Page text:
Cost containment in the Defense Department's managed-care program has been hampered by slow implementation of utilization management and resource-sharing agreements between military hospitals and contractors.
Those are among the conclusions of a recent report by the General Accounting Office, Congress' investigative arm.
Unless implementation proceeds on schedule, the military health system may not save the nearly $1.3 billion over five years the Pentagon originally expected as a result of both programs under its Tricare managed-care plan, the GAO reported.
Tricare covers the dependents of armed services members and retirees not eligible for Medicare. The Defense Department expects to spend $1.3 billion on contracts to cover those beneficiaries in fiscal 1996, which ends Sept. 30.
Beneficiaries eligible for Tricare make up nearly two-thirds of the 8.2 million people covered by the military healthcare system.
The Pentagon had estimated $810 million in savings over five years because of resource-sharing agreements through which managed-care contractors would supply healthcare practitioners or equipment to base healthcare facilities to treat military beneficiaries, the GAO said.
But the GAO reports that military healthcare facility commanders and contractors say they don't understand how to adjust future contract prices with the managed-care companies based on the savings that result from those arrangements. Because of that confusion, they have not actively pursued sharing agreements.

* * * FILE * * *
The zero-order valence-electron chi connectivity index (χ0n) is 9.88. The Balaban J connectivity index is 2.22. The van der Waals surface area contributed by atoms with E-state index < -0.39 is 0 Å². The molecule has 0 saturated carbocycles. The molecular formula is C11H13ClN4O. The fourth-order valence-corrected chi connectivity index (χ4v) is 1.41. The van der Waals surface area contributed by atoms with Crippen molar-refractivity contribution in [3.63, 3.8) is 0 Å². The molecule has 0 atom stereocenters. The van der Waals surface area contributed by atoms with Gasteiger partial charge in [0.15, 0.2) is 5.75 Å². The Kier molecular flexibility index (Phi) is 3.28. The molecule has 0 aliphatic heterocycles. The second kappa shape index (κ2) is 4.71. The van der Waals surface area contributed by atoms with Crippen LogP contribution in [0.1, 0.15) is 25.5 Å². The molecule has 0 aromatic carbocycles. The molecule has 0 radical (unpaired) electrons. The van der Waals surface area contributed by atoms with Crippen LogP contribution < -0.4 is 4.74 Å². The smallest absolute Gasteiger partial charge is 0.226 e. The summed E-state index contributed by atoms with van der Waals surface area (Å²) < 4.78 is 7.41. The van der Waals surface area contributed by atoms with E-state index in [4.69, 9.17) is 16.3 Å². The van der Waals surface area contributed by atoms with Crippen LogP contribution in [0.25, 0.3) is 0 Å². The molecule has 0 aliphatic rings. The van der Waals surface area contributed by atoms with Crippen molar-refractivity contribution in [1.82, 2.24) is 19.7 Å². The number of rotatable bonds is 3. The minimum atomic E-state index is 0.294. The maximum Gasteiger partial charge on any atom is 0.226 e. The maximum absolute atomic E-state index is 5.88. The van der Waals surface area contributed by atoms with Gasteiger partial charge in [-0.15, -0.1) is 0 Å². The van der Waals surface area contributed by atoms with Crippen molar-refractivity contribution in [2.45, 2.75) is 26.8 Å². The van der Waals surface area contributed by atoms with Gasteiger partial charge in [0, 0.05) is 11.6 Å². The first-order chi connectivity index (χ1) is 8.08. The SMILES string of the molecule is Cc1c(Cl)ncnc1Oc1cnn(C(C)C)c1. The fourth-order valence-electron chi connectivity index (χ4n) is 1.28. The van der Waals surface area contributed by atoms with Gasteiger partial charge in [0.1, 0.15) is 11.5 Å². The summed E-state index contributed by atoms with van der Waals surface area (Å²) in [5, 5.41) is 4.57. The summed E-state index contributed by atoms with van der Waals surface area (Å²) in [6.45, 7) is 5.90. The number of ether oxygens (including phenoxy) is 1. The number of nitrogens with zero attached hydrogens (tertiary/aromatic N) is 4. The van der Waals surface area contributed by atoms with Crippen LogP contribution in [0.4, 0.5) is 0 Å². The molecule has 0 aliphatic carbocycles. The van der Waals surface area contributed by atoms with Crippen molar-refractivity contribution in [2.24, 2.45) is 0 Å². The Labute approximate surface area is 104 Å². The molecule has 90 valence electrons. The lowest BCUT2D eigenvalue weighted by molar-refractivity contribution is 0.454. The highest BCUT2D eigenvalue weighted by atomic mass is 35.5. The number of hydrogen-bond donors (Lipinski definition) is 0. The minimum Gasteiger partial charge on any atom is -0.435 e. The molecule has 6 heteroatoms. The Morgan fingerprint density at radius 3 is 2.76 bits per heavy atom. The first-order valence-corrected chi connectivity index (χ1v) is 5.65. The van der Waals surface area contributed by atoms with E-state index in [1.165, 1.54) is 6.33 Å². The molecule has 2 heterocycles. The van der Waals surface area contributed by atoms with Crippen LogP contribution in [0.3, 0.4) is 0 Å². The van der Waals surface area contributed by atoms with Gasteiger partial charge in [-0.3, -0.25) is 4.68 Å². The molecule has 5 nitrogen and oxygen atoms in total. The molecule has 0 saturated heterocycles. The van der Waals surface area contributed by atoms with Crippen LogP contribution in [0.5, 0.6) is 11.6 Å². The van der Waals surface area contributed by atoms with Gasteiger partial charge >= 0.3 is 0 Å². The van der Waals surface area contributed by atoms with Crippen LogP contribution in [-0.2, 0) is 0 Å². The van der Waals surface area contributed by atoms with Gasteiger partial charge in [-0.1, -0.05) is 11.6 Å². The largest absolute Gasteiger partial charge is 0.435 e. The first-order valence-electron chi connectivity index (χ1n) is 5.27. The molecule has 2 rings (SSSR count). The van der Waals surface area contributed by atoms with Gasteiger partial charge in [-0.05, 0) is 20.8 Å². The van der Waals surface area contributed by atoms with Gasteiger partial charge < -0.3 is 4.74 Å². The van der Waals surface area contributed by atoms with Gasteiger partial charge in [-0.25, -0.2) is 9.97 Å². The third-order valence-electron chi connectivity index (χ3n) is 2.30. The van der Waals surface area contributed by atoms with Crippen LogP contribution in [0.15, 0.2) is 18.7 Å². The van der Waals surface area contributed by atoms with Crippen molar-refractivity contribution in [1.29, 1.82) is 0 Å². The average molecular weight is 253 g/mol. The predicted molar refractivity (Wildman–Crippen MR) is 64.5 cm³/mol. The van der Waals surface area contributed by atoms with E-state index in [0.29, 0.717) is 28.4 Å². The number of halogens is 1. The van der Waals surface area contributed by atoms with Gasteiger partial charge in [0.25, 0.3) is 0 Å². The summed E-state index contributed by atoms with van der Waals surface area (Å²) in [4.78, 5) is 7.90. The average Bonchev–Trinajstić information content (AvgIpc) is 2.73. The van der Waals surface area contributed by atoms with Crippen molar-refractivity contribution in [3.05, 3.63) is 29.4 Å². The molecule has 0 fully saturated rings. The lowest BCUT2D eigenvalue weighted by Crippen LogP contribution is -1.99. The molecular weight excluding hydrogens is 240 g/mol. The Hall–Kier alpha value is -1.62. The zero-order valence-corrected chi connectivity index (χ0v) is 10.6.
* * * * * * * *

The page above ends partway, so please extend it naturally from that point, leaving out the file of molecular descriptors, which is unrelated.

Meanwhile, the Pentagon estimated savings of $480 million over five years through utilization management.
But the GAO reports that the military-controlled utilization management for the Washington-Oregon region did not start for five months after the March 1995 implementation date of the Tricare program in that region.
And in the four-state Southwest region, military officials have expressed dissatisfaction with the way the contractor, Foundation Health Federal Services, implemented utilization management and withheld some payments because of poor performance.